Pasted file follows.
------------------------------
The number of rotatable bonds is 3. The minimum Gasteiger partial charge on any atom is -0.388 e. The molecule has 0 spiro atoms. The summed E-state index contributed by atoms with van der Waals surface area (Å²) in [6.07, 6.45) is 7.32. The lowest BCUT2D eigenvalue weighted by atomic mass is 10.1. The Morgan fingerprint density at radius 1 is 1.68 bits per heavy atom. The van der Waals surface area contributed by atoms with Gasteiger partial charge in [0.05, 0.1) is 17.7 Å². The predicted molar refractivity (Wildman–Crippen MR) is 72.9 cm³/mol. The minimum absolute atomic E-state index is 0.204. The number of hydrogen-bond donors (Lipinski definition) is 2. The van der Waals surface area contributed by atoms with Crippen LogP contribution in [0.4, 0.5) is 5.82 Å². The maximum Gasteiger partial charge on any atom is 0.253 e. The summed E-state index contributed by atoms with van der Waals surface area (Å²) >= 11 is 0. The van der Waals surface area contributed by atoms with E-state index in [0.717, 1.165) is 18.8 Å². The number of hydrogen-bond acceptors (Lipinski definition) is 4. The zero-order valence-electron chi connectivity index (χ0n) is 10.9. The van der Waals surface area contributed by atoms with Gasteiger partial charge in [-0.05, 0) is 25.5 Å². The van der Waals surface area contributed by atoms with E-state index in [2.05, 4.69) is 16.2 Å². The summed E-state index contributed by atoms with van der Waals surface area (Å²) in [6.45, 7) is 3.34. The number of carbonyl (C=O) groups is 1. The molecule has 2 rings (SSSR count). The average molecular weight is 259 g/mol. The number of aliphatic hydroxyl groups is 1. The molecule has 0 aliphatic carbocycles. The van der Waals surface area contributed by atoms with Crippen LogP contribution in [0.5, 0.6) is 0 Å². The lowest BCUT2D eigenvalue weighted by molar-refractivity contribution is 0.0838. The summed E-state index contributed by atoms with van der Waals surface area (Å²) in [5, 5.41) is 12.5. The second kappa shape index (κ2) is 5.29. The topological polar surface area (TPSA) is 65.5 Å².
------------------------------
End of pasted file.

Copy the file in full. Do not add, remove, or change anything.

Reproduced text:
The number of rotatable bonds is 3. The minimum Gasteiger partial charge on any atom is -0.388 e. The molecule has 0 spiro atoms. The summed E-state index contributed by atoms with van der Waals surface area (Å²) in [6.07, 6.45) is 7.32. The lowest BCUT2D eigenvalue weighted by atomic mass is 10.1. The Morgan fingerprint density at radius 1 is 1.68 bits per heavy atom. The van der Waals surface area contributed by atoms with Gasteiger partial charge in [0.05, 0.1) is 17.7 Å². The predicted molar refractivity (Wildman–Crippen MR) is 72.9 cm³/mol. The minimum absolute atomic E-state index is 0.204. The number of hydrogen-bond donors (Lipinski definition) is 2. The van der Waals surface area contributed by atoms with Crippen LogP contribution in [0.4, 0.5) is 5.82 Å². The maximum Gasteiger partial charge on any atom is 0.253 e. The summed E-state index contributed by atoms with van der Waals surface area (Å²) >= 11 is 0. The van der Waals surface area contributed by atoms with E-state index in [0.717, 1.165) is 18.8 Å². The number of hydrogen-bond acceptors (Lipinski definition) is 4. The zero-order valence-electron chi connectivity index (χ0n) is 10.9. The van der Waals surface area contributed by atoms with Gasteiger partial charge in [-0.05, 0) is 25.5 Å². The van der Waals surface area contributed by atoms with E-state index in [2.05, 4.69) is 16.2 Å². The summed E-state index contributed by atoms with van der Waals surface area (Å²) in [6.45, 7) is 3.34. The number of carbonyl (C=O) groups is 1. The molecule has 2 rings (SSSR count). The average molecular weight is 259 g/mol. The number of aliphatic hydroxyl groups is 1. The molecule has 0 aliphatic carbocycles. The van der Waals surface area contributed by atoms with Crippen LogP contribution in [0.5, 0.6) is 0 Å². The lowest BCUT2D eigenvalue weighted by molar-refractivity contribution is 0.0838. The summed E-state index contributed by atoms with van der Waals surface area (Å²) in [5, 5.41) is 12.5. The second kappa shape index (κ2) is 5.29. The topological polar surface area (TPSA) is 65.5 Å².